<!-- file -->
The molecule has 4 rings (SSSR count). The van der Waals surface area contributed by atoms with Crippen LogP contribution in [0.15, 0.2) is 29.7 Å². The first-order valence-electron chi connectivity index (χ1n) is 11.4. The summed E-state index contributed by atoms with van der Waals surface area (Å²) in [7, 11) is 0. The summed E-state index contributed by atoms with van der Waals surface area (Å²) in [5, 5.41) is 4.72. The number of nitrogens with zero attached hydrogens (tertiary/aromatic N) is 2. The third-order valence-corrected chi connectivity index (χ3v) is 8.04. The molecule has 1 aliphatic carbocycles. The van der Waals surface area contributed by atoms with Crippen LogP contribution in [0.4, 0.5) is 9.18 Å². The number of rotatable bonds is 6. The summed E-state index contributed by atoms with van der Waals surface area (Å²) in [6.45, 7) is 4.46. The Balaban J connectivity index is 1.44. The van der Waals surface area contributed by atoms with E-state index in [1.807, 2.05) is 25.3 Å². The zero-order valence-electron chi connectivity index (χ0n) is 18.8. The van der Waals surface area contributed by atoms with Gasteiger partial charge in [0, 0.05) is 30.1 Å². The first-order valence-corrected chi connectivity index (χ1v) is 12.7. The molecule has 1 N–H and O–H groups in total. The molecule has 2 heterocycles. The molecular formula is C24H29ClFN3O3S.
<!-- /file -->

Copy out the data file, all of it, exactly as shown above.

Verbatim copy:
The molecule has 4 rings (SSSR count). The van der Waals surface area contributed by atoms with Crippen LogP contribution in [0.15, 0.2) is 29.7 Å². The first-order valence-electron chi connectivity index (χ1n) is 11.4. The summed E-state index contributed by atoms with van der Waals surface area (Å²) in [7, 11) is 0. The summed E-state index contributed by atoms with van der Waals surface area (Å²) in [5, 5.41) is 4.72. The number of nitrogens with zero attached hydrogens (tertiary/aromatic N) is 2. The third-order valence-corrected chi connectivity index (χ3v) is 8.04. The molecule has 1 aliphatic carbocycles. The van der Waals surface area contributed by atoms with Crippen LogP contribution in [0.4, 0.5) is 9.18 Å². The number of rotatable bonds is 6. The summed E-state index contributed by atoms with van der Waals surface area (Å²) in [6.45, 7) is 4.46. The Balaban J connectivity index is 1.44. The van der Waals surface area contributed by atoms with E-state index in [1.807, 2.05) is 25.3 Å². The zero-order valence-electron chi connectivity index (χ0n) is 18.8. The van der Waals surface area contributed by atoms with Gasteiger partial charge in [0, 0.05) is 30.1 Å². The first-order valence-corrected chi connectivity index (χ1v) is 12.7. The molecule has 1 N–H and O–H groups in total. The molecule has 2 heterocycles. The molecular formula is C24H29ClFN3O3S.